President Trump's National Security Advisor Michael Flynn Resigns Amidst Russia Controversy

Michael Flynn boards Air Force One at West Palm Beach International airport. REUTERS/Carlos Barria

About six hours passed between the latest statement by White House senior counsel Kellyanne Conway — President Donald Trump "retained" confidence in National Security Advisor Michael Flynn, she claimed — and Flynn's resignation late on Monday evening, according to an initial CNN report which was confirmed by the White House shortly thereafter.

"Unfortunately, because of the fast pace of events, I inadvertently briefed the Vice President Elect and others with incomplete information regarding my phone calls with the Russian Ambassador. I have sincerely apologized to the President and the Vice President, and they have accepted my apology," an official resignation statement released by the White House read.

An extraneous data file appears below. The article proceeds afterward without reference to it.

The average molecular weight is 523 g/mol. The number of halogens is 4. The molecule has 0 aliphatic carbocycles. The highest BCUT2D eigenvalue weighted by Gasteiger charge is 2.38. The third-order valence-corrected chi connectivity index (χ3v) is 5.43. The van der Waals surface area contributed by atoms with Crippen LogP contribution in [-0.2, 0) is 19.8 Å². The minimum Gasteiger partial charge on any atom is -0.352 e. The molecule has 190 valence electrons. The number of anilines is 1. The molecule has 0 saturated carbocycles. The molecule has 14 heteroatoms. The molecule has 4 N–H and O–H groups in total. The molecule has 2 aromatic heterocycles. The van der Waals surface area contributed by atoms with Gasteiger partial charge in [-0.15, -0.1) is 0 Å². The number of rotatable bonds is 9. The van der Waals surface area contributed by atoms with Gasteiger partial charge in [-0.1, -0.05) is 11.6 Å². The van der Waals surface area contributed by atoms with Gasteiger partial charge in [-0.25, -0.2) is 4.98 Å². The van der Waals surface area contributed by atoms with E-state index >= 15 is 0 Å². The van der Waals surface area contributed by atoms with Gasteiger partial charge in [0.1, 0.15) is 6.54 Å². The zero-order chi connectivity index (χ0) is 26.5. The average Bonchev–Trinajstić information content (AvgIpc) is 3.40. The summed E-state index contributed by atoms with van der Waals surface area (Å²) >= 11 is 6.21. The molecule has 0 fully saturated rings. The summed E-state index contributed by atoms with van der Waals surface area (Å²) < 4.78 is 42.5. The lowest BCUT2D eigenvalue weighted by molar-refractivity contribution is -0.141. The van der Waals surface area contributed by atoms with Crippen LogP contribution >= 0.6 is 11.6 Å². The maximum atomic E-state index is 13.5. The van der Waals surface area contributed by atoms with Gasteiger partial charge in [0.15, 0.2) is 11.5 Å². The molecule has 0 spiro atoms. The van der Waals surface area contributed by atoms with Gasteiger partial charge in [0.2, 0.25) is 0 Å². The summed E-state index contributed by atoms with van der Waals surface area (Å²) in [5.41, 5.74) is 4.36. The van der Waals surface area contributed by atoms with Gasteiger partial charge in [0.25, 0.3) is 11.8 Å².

Flynn's brief stint in the role, which requires a spectacularly high level of government security clearances, was overshadowed by weeks of growing concerns about his ties to foreign interests, triggered by reports of a phone call with Russia's ambassador in Washington to undermine President Barack Obama's sanctions against Moscow for interfering in the 2016 U.S. presidential election. Such a controversial act would both threaten U.S. national security and flaunt legal protocol regarding foreign diplomatic affairs from one of the highest positions in government.

Newsweek's Jeff Stein used Freedom of Information Act requests to further investigate how Flynn may have been approved for a security clearance, and the fact that Flynn has resigned will not end the wide range of inquiries now following him. "Flynn's prospects aren't likely to be improved by the FBI's ongoing probe of Russia's intrigues, not to mention the NSA's continued monitoring of Kremlin communications," Stein said, while noting that the Senate Select Committee on Intelligence is also "launching an investigation of the allegations."

In an emailed statement, Rep. Adam Schiff (D-CA) and Ranking Member of the House Permanent Select Committee on Intelligence added that "Flynn's departure does not end questions over his contacts with the Russians, which have been alleged to have begun well before December 29. These alleged contacts and any others the Trump campaign may have had with the Kremlin are the subject of the House Intelligence Committee's ongoing investigation."